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August 3, 2015 Issue

The Most Powerful Name In Corporate News and Information


Automated eCommerce Platform that Matches Purchases with the Optimal Shipping Solution



Jeremy Bodenhamer

CEO, Founder




Interview conducted by:

Lynn Fosse, Senior Editor, CEOCFO Magazine, Published – August 3, 2015


CEOCFO: Mr. Bodenhamer, what is the vision and the concept at ShipHawk?

Mr. Bodenhamer: The vision and concept are slightly different things. When you go online to make a purchase, there are two transactions that have to occur. One is payment processing and the second is transportation. Now, no matter what site you go to, the payment portion of the transaction is always the same. It does not matter whether it is PayPal or Visa. You trust these companies to go into your bank account many times and take out just the right amount of money and transfer it to the seller. It is very, very consistent. When it comes to receiving the goods the transportation element, it is never the same. Different service times, different quality of service providers, different prices, sometimes there are no prices, or you do not trust what you see; it always impacts your service or your purchase decision. Over four trillion dollars is left abandoned online in shopping carts each year. Six of the top eight reasons are for shipping, but no one is sitting here blaming Visa for that abandonment. Therefore, our vision is to be the standard for use on any eCommerce platform, and trusted by the buyers on any platform, to match their purchase with the optimal shipping solution.


CEOCFO: How can you accomplish that?

Mr. Bodenhamer: That is very difficult. I discovered with the last company I owned that nobody could tell you what it costs to ship something. That was the number one reason I started this business. Therefore, we started with a calculator just to answer that simple question— what does it cost? We provided rates based on real items, not based on this kind of crazy language the carriers speak. When you or I are going online and we want to buy a lamp or a skateboard or a table, we want to know what is going to cost to ship a table, not what it is going to cost to ship a 48X48X48 cube that weighs 227 pounds and is freight class 225.


After building the calculator, we knew that this technology needed to be accessible in eCommerce platforms, in the shopping cart itself where transactions were actually occurring. Therefore, we built APIs to help retailers access the calculator. Then we started building robust packing algorithms so that we could assemble orders instantaneously. We could put single items in the most optimal box or multiple items in multiple boxes, and multiple boxes on multiple pallets and assign them to the right trucks. It gets really complex. However, these are the nuts and bolts of how we do it. We just look at each individual problem that prevents these shipping companies from being able to accurately price and with technology, we just buckle down and solve those problems.


CEOCFO: Who is using your services today? What types of companies?

Mr. Bodenhamer: Our focus so far has mostly been in the furniture and home décor space. We have a bunch of furniture companies and auctions and antique resellers and that type of clientele primarily, at the moment, and we are expanding.


CEOCFO: Are you working directly with a home décor company as opposed to working with a platform that is providing their eCommerce or are there two ways that you could engage?

Mr. Bodenhamer: That is a great question. We work directly with the company in all cases. However, how that company accesses our technology may vary. They may access it via a custom API if they have a custom platform that they have built, or they may access it via an extension, like a plug-in to Magento or Shopify or WooCommerce, if they have built their online presence on one of those platforms.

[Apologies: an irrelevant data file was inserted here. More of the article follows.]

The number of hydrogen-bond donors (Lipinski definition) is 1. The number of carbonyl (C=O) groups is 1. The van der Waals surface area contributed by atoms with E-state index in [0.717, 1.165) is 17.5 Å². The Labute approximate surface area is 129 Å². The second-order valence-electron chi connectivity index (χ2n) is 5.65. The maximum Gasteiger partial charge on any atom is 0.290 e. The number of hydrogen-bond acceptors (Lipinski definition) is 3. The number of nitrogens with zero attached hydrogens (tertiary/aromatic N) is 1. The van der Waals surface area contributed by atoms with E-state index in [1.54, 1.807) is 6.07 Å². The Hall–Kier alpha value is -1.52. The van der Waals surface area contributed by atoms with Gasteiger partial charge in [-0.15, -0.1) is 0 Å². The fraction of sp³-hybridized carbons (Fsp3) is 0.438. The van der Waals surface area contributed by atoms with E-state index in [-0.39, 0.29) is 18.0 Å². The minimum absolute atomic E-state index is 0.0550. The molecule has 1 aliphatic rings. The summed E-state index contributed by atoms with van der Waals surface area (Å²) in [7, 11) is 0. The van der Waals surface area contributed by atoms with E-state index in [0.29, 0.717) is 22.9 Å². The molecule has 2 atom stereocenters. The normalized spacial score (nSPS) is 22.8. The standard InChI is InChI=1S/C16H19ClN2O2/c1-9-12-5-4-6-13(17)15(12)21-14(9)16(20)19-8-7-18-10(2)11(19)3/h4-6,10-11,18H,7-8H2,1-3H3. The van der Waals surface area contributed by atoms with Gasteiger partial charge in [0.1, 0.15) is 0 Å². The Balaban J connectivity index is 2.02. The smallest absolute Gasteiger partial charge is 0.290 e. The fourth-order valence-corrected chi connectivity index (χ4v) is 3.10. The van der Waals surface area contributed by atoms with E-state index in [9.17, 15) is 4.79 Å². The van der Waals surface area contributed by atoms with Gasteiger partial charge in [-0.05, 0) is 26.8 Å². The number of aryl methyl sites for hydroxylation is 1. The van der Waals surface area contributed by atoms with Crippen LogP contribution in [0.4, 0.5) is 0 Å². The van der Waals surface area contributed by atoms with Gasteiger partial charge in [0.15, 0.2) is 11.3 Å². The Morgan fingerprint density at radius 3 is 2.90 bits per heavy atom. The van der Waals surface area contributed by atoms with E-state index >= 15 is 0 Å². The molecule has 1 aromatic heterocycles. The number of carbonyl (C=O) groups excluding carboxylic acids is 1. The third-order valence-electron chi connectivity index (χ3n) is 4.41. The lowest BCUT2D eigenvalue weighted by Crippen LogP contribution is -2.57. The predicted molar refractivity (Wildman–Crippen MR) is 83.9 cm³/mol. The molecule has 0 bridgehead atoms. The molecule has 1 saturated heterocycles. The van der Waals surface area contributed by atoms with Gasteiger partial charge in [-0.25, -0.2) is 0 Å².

CEOCFO: Would a company tell you, “These are the truckers we want to use, these are the truckers we could use,” or are you providing them with some options? 

Mr. Bodenhamer: Many customers initially call us because they want access to more carriers. They always think that more carriers is the answer to lower prices -- and sometimes it is. Sometimes it is not. However, the direct answer to your question is that we do both. Most customers will come to us and say, “I have this carrier that I really like,” and sometimes they say, “I also have this carrier that I do not really like. I want to make sure that I keep getting rates from the guy that I like,” and that we also return rates from other carriers side by side so that each order is being optimized, so they are always getting the best deal.


CEOCFO: Each purchase is customized with a number of rates from a number of different carriers?

Mr. Bodenhamer: It depends on the commodity type. There are different carriers that will take different types of shipments. The easiest example is someone like FedEx or the US Post Office is traditionally only going to want to take parcels. Therefore, if your item gets too big it is not going to work with their infrastructure. In that case, you have to go to a freight company, or, if it is furniture, you have to go to a furniture company. If the furniture is used, there are certain used furniture carriers. If it is new, you go to your new furniture carriers. It gets very complex, even for the new guys, even down to separate carriers for the line haul and the final mile. A bunch of people could order some furniture and all of that furniture is delivered to the port in LA, and then a line haul company will take that furniture throughout the country and drop it into a different carrier’s ecosystem that does those final miles of delivery. Our system basically organizes all of that in real time and then selects the best opportunity based on what that customer puts in his or her shopping cart.


CEOCFO: Does the customer have to make any choices?

Mr. Bodenhamer: That is up to the seller. The seller may only show one option, or the seller may show no option. They may just say shipping is free, and it ships as it ships. They may show a cheap ground service and overnight or some sort of express service if they want to give people a faster option. It really depends on the seller.


CEOCFO: Have businesses been looking for a better way? Do they even realize it might exist? How do you get them to know?

Mr. Bodenhamer: Sellers are always looking for a better way, however, they aren’t aware of the options available to them. Many companies will call us or look for other solutions just based on price. All they care about is getting the cheapest price. Once they get the cheapest price, if they are working with, for example, a low-quality carrier, the customer may have exceptionally high damage rates and they may have to start from scratch again. Now they are looking for the most value, which is the best price at a service level that is not going to damage many items. There is a sweet spot where you have certain shippers out there that provide really high-quality service. They take care of the goods and they are reasonably priced. Most companies, after enough time, end up with that type of combination service/price solution. From there, the companies try to use volume to drive prices down.